Hi...my wife of 15 years has been suffering from stupor like episodes for the last few years. It normally occurs mid-evening, at the end of the day (she works full time) when she gives herself permission to relax. Its almost as if her body and mind slows right down. They don't happen everyday, but frequently - about 3x per week. She frequently falls asleep standing up, craves food - stands at the refridgerator for long periods eating then falling asleep, then eating ... I find her asleep on the toilet, she is confused and constantly makes absract excuses for her behaviour. I try to coax her to bed but she fights her exhaustion and refuses to give in.
She has gained alot of weight over the past few years and has problems with her memory, constipation and now I have done some reading on the net several other symptoms of hypothyroidism. She recently went to our doctor who said she has hypo...based on blood tests, but he hasn't started her on any treatment yet.
What I really want to know is this. I'm very worried about these stupor like moods that my wife has. It is altering our relationship to the point where I feel that I'm looking after her when she has these episodes (like you might look after a person with dementia), and anticipating them most evenings... Is there anyone reading this who can tell me that the medicine will bring my wife back? It is breaking my heart to see her like this, she is such a kind, intelligent and strong woman.
We call it "brain fog", but her's sounds like profound exhaustion too. Yes, meds can help. It is hard to get the right treatment though. Why hasn't her dr. started treating her yet? See if you can get her test results and post them to Meep here. Did they say what meds they are going to give her? Hang in there. IWL
The Thyroid gland can effect quite a bit in the body, which I think is why the symptoms are to diverse. I just haven't heard of this falling asleep thing, exactly.
I had a symptom where every once in a while I would get so lethargic, to the point of almost passing out. Eating food would always bring me back to life. Doesn't sound like what your wife is going through, but just to illustrate the bizzare symptoms that you can have with Hypothyroid. Unless of course, I have something else going on there.
Usually, the Doctor prescribes medications at the time the diagnosis is made. Just as IWL suggests, you can get a copy of her lab results (the Doctor legally has to give them to you). Post the results here. There are several very knowledgeable people here, including someone called Meep, who can help you to understand what they mean.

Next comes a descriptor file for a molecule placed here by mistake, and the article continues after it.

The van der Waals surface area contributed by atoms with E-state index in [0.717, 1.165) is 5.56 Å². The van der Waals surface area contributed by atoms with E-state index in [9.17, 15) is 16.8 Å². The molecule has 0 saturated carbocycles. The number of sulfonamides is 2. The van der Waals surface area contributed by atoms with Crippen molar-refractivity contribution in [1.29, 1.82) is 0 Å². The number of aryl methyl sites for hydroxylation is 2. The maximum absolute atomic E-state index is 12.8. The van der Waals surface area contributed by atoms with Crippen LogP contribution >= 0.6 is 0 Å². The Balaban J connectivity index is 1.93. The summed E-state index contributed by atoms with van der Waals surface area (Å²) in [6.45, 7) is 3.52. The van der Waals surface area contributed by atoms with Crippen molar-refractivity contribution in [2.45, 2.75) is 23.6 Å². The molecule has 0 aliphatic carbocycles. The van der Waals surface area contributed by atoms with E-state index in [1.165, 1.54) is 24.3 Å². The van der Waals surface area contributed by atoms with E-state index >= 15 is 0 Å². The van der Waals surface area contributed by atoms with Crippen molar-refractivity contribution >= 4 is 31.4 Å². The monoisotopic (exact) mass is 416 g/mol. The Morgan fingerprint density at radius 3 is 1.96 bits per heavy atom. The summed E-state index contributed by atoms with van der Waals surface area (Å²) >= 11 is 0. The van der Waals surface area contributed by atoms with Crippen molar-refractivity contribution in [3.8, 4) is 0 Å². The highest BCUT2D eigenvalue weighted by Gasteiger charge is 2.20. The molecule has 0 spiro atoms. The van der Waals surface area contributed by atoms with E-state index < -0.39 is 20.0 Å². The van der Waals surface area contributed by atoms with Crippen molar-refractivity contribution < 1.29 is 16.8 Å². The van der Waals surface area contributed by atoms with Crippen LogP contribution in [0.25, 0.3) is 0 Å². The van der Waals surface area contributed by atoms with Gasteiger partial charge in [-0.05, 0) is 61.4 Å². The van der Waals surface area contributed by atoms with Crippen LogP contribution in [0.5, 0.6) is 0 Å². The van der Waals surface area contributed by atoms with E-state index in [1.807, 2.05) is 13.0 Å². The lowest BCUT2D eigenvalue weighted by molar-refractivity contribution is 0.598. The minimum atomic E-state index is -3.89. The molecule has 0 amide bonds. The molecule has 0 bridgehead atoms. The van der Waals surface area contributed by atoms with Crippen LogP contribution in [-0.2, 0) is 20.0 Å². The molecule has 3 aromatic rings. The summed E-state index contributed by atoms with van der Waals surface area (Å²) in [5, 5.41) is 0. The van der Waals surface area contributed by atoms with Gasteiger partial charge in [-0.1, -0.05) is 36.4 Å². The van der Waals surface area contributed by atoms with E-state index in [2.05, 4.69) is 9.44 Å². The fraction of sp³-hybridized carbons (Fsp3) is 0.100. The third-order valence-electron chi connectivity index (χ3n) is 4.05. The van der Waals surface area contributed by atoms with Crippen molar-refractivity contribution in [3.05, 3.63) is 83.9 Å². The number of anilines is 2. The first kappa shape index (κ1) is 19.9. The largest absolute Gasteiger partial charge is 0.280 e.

Specifically, the numbers of interest, are (her Doc will have tested some, but not likely all of these): TSH, Free T3, Free T4, Total T4, Total T3, AntiThyroid Anitibodies (ATA).
Once people look at the numbers, there are links on this board, and people here to help you understand how to get the best treatment.
My opinions only, not medical advice. Always follow advice of your Doctor, not what I say here.
If it has been confirmed by a doctor that she is indeed hypothyroid, she needs to be on medicine. What is he waiting for? Levothyroxine (T4) is the chemical name of several brands of thyroid hormone supplement. It is the usual starting treatment. Sometimes an additional hormone called triodothyronine (T3) is used in addition to the T4, or it can be added at a later time if the T4 alone isn't doing the job.
The episodes she is having could be due to many things; but if her hypoT has been ongoing untreated for years and is at an advanced stage, it could possibly be the cause such profound mental impairment and exhaustion.
If you can get a print-out of her lab results and their reference ranges, post them here as IWL suggests. There are people here who can help you determine what may be most helpful for her.
I'll be thinking about the two of you, hoping you find the reason behind her poor health very soon.
__________________ "We can complain because rose bushes have thorns, or rejoice because thorn bushes have roses." Abraham Lincoln
Hello, sorry to hear what you are going through. I went through this kind of thing, I called them my "semi-comas" before I was diagnosed with acute first degree hypothyroidism, TSH was 66.0. I also was extremely hungry and thirsty all the time and walk around in a brain fog! My tongue was swollen and "wooden", and I became extremely uncoordinated. It's very important to get your wife's lab results.
Best wishes to both of you.
Thyroid can affect you in strange ways, I know if my levels are just a bit off I will feel awful and sometimes at a certain time of the day I am soooo tired I can't stay awake.
Your wife needs to be on meds, I can't believe they confirmed she has a problem but haven't done anything, most docs are quick to grab that prescription pad, some are too quick at times if you know what I mean.
Thankyou all. My wife is making another appointment with the doctor TODAY. I'm going with her this time. Seems as though he's dragging his feet and needs a bit of 'persuasion'. From reading some other messages it seems that treating the illness is the second part of the battle, AFTER you get the doctor to accept you have it.